7 Div. 659.

138 So.2d 56 (1961)


Court of Appeals of Alabama.

Rehearing Denied February 13, 1962.

Attorney(s) appearing for the Case

John T. Nixon, Anniston, for appellant.

MacDonald Gallion, Atty. Gen., and Geo. D. Mentz, Asst. Atty. Gen., for the State.

PRICE, Judge.

This appeal is prosecuted from a conviction of grand larceny in the Circuit Court of Calhoun County.

The Service Drug Company at Oxford, Alabama, was broken into in the early hours of March 7, 1960. Approximately $1200 in money, a Belgian pistol worth $45.00 and narcotics valued at $39.00, were taken therefrom.

Sammy Douglas and Birsey Dee Brooks testified at the trial and both admitted their participation in the commission of the crime. Douglas testified as a witness for the state. Brooks testified for the defendant.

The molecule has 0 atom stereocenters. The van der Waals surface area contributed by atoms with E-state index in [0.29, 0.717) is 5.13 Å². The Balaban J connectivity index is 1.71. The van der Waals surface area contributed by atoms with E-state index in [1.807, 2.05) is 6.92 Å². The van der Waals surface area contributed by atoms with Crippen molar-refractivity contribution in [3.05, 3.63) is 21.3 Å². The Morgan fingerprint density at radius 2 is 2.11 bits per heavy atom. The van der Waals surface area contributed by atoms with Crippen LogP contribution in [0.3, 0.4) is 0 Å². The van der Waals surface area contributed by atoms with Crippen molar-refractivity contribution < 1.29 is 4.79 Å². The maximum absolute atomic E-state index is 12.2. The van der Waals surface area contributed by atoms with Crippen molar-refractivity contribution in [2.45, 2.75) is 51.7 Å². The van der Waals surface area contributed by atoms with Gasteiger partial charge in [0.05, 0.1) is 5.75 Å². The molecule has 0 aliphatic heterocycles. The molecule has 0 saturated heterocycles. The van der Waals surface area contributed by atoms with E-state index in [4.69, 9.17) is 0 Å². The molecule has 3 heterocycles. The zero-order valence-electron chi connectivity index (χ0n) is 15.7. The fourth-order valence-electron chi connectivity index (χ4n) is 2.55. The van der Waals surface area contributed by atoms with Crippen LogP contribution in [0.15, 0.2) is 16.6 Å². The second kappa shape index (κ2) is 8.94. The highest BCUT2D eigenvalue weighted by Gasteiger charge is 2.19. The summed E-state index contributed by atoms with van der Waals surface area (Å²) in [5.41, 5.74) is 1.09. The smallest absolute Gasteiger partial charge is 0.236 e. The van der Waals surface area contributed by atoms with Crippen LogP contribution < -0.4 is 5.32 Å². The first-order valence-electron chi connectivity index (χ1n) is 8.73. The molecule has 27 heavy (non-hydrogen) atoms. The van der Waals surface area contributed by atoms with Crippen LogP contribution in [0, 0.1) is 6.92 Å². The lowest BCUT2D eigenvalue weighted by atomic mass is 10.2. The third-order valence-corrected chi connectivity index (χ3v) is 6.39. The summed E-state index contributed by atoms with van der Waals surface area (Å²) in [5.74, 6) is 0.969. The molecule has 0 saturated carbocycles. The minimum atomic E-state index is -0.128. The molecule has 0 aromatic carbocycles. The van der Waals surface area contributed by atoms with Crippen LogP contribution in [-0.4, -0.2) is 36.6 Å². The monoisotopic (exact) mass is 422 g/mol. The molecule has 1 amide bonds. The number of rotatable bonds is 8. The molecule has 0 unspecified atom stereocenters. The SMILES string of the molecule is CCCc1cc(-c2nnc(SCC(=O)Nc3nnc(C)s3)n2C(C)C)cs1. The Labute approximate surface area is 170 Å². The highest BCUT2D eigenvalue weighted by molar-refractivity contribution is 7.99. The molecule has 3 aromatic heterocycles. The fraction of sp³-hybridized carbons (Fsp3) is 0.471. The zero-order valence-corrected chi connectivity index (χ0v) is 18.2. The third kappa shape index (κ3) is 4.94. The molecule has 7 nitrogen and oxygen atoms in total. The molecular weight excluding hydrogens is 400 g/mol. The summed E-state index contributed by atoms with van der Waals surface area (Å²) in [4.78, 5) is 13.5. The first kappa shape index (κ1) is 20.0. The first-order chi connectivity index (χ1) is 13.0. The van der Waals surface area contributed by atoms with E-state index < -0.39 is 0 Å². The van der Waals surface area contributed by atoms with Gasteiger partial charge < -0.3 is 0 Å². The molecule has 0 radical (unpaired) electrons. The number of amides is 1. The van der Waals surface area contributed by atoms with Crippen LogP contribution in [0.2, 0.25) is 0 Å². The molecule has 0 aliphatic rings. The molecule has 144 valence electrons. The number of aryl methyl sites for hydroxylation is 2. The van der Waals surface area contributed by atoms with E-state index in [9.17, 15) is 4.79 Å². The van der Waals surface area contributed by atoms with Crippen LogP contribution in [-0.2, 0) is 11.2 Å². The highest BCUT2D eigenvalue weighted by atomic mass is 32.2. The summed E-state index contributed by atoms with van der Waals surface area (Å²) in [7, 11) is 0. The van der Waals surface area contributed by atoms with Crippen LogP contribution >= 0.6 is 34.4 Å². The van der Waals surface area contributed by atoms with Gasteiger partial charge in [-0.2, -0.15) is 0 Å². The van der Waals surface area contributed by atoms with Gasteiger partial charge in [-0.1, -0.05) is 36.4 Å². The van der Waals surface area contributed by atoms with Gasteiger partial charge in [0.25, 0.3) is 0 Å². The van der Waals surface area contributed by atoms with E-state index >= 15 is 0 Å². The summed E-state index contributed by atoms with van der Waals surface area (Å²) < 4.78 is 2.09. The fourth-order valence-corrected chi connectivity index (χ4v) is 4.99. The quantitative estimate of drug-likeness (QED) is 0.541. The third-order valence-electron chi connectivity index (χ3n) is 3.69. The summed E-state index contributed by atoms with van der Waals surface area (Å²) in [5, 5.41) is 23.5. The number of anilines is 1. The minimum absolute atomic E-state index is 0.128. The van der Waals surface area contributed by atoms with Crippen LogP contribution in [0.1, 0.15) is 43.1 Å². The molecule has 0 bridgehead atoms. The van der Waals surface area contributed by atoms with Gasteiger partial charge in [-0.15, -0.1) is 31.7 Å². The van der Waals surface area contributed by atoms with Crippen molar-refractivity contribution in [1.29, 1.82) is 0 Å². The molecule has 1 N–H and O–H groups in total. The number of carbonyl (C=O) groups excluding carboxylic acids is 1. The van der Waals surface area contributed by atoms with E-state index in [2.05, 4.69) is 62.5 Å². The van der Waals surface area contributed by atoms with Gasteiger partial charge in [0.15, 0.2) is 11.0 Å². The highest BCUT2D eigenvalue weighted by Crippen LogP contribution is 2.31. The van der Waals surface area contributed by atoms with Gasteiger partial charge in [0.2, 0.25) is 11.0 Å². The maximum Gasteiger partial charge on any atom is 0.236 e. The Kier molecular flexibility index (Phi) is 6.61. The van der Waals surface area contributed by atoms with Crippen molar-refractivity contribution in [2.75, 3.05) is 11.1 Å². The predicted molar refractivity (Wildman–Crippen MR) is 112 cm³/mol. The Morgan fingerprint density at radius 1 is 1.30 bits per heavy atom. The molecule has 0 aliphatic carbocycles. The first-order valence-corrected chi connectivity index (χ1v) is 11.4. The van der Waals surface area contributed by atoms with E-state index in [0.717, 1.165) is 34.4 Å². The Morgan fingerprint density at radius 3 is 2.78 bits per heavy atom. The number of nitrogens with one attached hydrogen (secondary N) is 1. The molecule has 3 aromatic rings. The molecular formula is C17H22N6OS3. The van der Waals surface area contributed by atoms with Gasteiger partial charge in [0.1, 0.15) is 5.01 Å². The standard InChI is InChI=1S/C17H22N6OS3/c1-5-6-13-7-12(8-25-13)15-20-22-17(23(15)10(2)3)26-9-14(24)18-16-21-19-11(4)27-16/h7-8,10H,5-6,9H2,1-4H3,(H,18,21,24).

Sammy Douglas stated that shortly before midnight March 6, 1960, he, Sweet Jones and defendant arrived in Calhoun County from Birmingham. They went to the house of Birsey Brooks where they sat around talking for awhile. Two drug stores were burglarized that night, but defendant remained at the Brooks house when the first burglary was committed. About two or three o'clock in the morning the four men left the house in a car and inspected the Service Drug Store in Oxford; that the other three men, including defendant, asked Douglas if he could open the store's door and received an affirmative reply; that about 6 or 6:30 A.M. they returned to the drug store and witness pried open the door with a crowbar and he and Jones entered the store and opened the safe; that they got $1200 or $1300, a foreign made gun and some narcotics, and left by the back door; that Brooks and defendant who had been serving as look-outs in the car parked in front of the pharmacy, came around and picked up witness and Jones and they returned to Brooks' house where the money was divided four ways and the narcotics were given to defendant; that afterwards all except Brooks left and returned to Birmingham; that shortly thereafter Douglas, Jones and defendant went to Caffey Junction and from there they proceeded to Meridian, Mississippi, for the purpose of committing additional burglaries; that they returned to Caffey Junction where witness was arrested on March 10, 1960; that prior to his going to sleep in the car at Caffey Junction Jones and defendant were in the car with him; that none of witness' clothes were in defendant's suitcase; that Sweet Jones was killed in an attempt to escape; that prior to the burglary he bought a car from defendant, paying $450 in cash for it.